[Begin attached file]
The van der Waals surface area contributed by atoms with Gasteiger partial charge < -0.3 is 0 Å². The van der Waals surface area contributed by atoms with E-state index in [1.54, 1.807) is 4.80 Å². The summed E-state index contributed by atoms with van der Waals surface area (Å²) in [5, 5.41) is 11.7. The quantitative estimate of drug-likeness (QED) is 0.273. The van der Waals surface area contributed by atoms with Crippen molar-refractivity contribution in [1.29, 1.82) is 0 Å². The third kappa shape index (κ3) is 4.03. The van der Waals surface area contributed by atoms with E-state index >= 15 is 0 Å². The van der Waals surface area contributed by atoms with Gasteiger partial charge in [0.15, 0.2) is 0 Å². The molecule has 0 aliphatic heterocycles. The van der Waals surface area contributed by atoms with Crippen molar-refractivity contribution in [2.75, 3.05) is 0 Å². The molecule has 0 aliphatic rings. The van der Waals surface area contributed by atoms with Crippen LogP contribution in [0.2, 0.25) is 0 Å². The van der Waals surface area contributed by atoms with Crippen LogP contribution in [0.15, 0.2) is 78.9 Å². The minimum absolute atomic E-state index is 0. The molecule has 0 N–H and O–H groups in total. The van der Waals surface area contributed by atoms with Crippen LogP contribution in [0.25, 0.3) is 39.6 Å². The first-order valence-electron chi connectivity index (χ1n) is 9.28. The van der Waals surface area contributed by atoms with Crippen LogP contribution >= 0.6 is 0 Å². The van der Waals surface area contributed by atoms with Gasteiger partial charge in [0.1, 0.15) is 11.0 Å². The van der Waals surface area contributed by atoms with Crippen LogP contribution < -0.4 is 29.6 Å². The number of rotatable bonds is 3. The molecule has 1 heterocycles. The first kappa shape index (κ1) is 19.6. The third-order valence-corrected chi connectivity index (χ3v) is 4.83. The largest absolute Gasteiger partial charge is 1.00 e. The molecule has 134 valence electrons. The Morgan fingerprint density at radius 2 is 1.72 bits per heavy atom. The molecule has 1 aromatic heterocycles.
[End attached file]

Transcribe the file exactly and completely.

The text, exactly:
The van der Waals surface area contributed by atoms with Gasteiger partial charge < -0.3 is 0 Å². The van der Waals surface area contributed by atoms with E-state index in [1.54, 1.807) is 4.80 Å². The summed E-state index contributed by atoms with van der Waals surface area (Å²) in [5, 5.41) is 11.7. The quantitative estimate of drug-likeness (QED) is 0.273. The van der Waals surface area contributed by atoms with Crippen molar-refractivity contribution in [1.29, 1.82) is 0 Å². The third kappa shape index (κ3) is 4.03. The van der Waals surface area contributed by atoms with E-state index >= 15 is 0 Å². The van der Waals surface area contributed by atoms with Gasteiger partial charge in [0.15, 0.2) is 0 Å². The molecule has 0 aliphatic heterocycles. The van der Waals surface area contributed by atoms with Crippen molar-refractivity contribution in [2.75, 3.05) is 0 Å². The molecule has 0 aliphatic rings. The van der Waals surface area contributed by atoms with Crippen LogP contribution in [0.2, 0.25) is 0 Å². The van der Waals surface area contributed by atoms with Crippen LogP contribution in [0.15, 0.2) is 78.9 Å². The minimum absolute atomic E-state index is 0. The molecule has 0 N–H and O–H groups in total. The van der Waals surface area contributed by atoms with Crippen LogP contribution in [0.25, 0.3) is 39.6 Å². The first-order valence-electron chi connectivity index (χ1n) is 9.28. The van der Waals surface area contributed by atoms with Crippen LogP contribution >= 0.6 is 0 Å². The van der Waals surface area contributed by atoms with Gasteiger partial charge in [0.1, 0.15) is 11.0 Å². The van der Waals surface area contributed by atoms with Crippen LogP contribution < -0.4 is 29.6 Å². The number of rotatable bonds is 3. The molecule has 1 heterocycles. The first kappa shape index (κ1) is 19.6. The third-order valence-corrected chi connectivity index (χ3v) is 4.83. The largest absolute Gasteiger partial charge is 1.00 e. The molecule has 134 valence electrons. The Morgan fingerprint density at radius 2 is 1.72 bits per heavy atom. The molecule has 1 aromatic heterocycles.